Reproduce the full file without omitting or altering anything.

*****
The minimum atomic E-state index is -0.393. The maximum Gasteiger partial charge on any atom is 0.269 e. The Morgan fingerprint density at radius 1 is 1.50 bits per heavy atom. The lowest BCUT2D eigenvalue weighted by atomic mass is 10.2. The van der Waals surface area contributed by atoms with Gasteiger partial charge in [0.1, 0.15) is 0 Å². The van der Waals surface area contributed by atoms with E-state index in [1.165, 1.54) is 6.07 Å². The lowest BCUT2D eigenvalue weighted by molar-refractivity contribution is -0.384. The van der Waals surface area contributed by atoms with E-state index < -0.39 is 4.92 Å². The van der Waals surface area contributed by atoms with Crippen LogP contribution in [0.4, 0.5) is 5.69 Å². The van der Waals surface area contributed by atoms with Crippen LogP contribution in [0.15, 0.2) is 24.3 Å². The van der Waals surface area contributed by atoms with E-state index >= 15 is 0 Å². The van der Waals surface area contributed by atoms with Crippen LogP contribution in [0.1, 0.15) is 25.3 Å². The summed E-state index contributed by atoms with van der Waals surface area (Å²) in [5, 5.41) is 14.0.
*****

The minimum atomic E-state index is -0.393. The maximum Gasteiger partial charge on any atom is 0.269 e. The Morgan fingerprint density at radius 1 is 1.50 bits per heavy atom. The lowest BCUT2D eigenvalue weighted by atomic mass is 10.2. The van der Waals surface area contributed by atoms with Gasteiger partial charge in [0.1, 0.15) is 0 Å². The van der Waals surface area contributed by atoms with E-state index in [1.165, 1.54) is 6.07 Å². The lowest BCUT2D eigenvalue weighted by molar-refractivity contribution is -0.384. The van der Waals surface area contributed by atoms with E-state index < -0.39 is 4.92 Å². The van der Waals surface area contributed by atoms with Crippen LogP contribution in [0.4, 0.5) is 5.69 Å². The van der Waals surface area contributed by atoms with Crippen LogP contribution in [0.15, 0.2) is 24.3 Å². The van der Waals surface area contributed by atoms with E-state index >= 15 is 0 Å². The van der Waals surface area contributed by atoms with Crippen LogP contribution in [0.1, 0.15) is 25.3 Å². The summed E-state index contributed by atoms with van der Waals surface area (Å²) in [5, 5.41) is 14.0.